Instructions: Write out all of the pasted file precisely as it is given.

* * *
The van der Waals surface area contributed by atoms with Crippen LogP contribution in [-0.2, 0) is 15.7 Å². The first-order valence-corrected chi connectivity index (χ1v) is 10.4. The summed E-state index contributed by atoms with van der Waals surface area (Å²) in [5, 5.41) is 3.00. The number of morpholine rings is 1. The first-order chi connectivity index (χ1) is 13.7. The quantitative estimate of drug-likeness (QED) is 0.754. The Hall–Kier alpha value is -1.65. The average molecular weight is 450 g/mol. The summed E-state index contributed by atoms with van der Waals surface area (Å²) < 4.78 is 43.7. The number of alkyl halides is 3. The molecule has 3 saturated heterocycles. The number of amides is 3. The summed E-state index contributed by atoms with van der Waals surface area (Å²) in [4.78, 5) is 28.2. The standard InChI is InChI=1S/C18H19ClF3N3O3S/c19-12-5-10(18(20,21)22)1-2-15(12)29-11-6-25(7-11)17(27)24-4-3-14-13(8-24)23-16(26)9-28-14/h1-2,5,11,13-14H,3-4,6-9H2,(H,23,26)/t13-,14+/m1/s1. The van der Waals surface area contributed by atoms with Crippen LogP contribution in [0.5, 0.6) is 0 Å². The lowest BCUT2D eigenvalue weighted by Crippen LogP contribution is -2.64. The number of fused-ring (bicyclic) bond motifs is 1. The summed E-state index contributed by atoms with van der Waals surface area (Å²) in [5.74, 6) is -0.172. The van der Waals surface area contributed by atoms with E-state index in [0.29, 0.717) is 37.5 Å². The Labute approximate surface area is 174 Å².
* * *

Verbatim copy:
The van der Waals surface area contributed by atoms with Crippen LogP contribution in [-0.2, 0) is 15.7 Å². The first-order valence-corrected chi connectivity index (χ1v) is 10.4. The summed E-state index contributed by atoms with van der Waals surface area (Å²) in [5, 5.41) is 3.00. The number of morpholine rings is 1. The first-order chi connectivity index (χ1) is 13.7. The quantitative estimate of drug-likeness (QED) is 0.754. The Hall–Kier alpha value is -1.65. The average molecular weight is 450 g/mol. The summed E-state index contributed by atoms with van der Waals surface area (Å²) < 4.78 is 43.7. The number of alkyl halides is 3. The molecule has 3 saturated heterocycles. The number of amides is 3. The summed E-state index contributed by atoms with van der Waals surface area (Å²) in [4.78, 5) is 28.2. The standard InChI is InChI=1S/C18H19ClF3N3O3S/c19-12-5-10(18(20,21)22)1-2-15(12)29-11-6-25(7-11)17(27)24-4-3-14-13(8-24)23-16(26)9-28-14/h1-2,5,11,13-14H,3-4,6-9H2,(H,23,26)/t13-,14+/m1/s1. The van der Waals surface area contributed by atoms with Crippen LogP contribution in [0.5, 0.6) is 0 Å². The lowest BCUT2D eigenvalue weighted by Crippen LogP contribution is -2.64. The number of fused-ring (bicyclic) bond motifs is 1. The summed E-state index contributed by atoms with van der Waals surface area (Å²) in [5.74, 6) is -0.172. The van der Waals surface area contributed by atoms with E-state index in [0.29, 0.717) is 37.5 Å². The Labute approximate surface area is 174 Å².